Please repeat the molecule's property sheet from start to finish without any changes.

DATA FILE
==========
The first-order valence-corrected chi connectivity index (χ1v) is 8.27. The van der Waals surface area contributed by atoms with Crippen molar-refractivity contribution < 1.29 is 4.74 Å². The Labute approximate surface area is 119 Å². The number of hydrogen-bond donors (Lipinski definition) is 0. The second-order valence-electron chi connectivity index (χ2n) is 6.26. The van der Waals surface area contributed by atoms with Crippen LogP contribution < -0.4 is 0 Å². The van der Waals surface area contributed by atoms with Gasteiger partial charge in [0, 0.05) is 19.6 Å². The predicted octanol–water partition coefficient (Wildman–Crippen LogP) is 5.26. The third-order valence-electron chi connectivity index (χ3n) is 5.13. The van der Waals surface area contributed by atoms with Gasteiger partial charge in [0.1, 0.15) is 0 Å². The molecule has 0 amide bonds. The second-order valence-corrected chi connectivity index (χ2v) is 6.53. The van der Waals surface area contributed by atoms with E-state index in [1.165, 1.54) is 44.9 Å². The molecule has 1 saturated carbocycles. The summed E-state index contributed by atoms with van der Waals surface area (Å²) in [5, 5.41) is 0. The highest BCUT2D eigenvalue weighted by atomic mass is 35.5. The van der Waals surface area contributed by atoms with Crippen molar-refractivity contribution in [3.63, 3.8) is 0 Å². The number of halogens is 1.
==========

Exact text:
The first-order valence-corrected chi connectivity index (χ1v) is 8.27. The van der Waals surface area contributed by atoms with Crippen molar-refractivity contribution < 1.29 is 4.74 Å². The Labute approximate surface area is 119 Å². The number of hydrogen-bond donors (Lipinski definition) is 0. The second-order valence-electron chi connectivity index (χ2n) is 6.26. The van der Waals surface area contributed by atoms with Crippen LogP contribution < -0.4 is 0 Å². The van der Waals surface area contributed by atoms with Gasteiger partial charge in [0, 0.05) is 19.6 Å². The predicted octanol–water partition coefficient (Wildman–Crippen LogP) is 5.26. The third-order valence-electron chi connectivity index (χ3n) is 5.13. The van der Waals surface area contributed by atoms with Gasteiger partial charge in [0.1, 0.15) is 0 Å². The molecule has 0 amide bonds. The second-order valence-corrected chi connectivity index (χ2v) is 6.53. The van der Waals surface area contributed by atoms with E-state index in [1.165, 1.54) is 44.9 Å². The molecule has 1 saturated carbocycles. The summed E-state index contributed by atoms with van der Waals surface area (Å²) in [5, 5.41) is 0. The highest BCUT2D eigenvalue weighted by atomic mass is 35.5. The van der Waals surface area contributed by atoms with Crippen molar-refractivity contribution in [3.63, 3.8) is 0 Å². The number of halogens is 1.